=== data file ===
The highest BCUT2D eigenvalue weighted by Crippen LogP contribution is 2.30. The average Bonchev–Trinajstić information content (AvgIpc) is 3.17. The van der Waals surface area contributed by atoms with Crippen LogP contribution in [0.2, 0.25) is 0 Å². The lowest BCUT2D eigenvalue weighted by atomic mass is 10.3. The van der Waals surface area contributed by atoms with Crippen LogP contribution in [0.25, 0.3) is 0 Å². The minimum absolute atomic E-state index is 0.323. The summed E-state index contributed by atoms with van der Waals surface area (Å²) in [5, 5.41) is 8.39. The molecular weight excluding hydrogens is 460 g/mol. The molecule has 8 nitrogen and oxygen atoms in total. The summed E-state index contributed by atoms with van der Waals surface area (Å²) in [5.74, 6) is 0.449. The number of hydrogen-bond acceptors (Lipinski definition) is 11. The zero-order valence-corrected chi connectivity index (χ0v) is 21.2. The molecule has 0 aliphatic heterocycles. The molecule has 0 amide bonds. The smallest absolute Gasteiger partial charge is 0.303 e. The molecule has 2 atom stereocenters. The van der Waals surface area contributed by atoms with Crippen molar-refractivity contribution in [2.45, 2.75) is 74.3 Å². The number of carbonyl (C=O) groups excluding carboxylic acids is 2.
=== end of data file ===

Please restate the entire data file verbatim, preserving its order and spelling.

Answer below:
The highest BCUT2D eigenvalue weighted by Crippen LogP contribution is 2.30. The average Bonchev–Trinajstić information content (AvgIpc) is 3.17. The van der Waals surface area contributed by atoms with Crippen LogP contribution in [0.2, 0.25) is 0 Å². The lowest BCUT2D eigenvalue weighted by atomic mass is 10.3. The van der Waals surface area contributed by atoms with Crippen LogP contribution in [0.25, 0.3) is 0 Å². The minimum absolute atomic E-state index is 0.323. The summed E-state index contributed by atoms with van der Waals surface area (Å²) in [5, 5.41) is 8.39. The molecular weight excluding hydrogens is 460 g/mol. The molecule has 8 nitrogen and oxygen atoms in total. The summed E-state index contributed by atoms with van der Waals surface area (Å²) in [5.74, 6) is 0.449. The number of hydrogen-bond acceptors (Lipinski definition) is 11. The zero-order valence-corrected chi connectivity index (χ0v) is 21.2. The molecule has 0 aliphatic heterocycles. The molecule has 0 amide bonds. The smallest absolute Gasteiger partial charge is 0.303 e. The molecule has 2 atom stereocenters. The van der Waals surface area contributed by atoms with Crippen molar-refractivity contribution in [2.45, 2.75) is 74.3 Å². The number of carbonyl (C=O) groups excluding carboxylic acids is 2.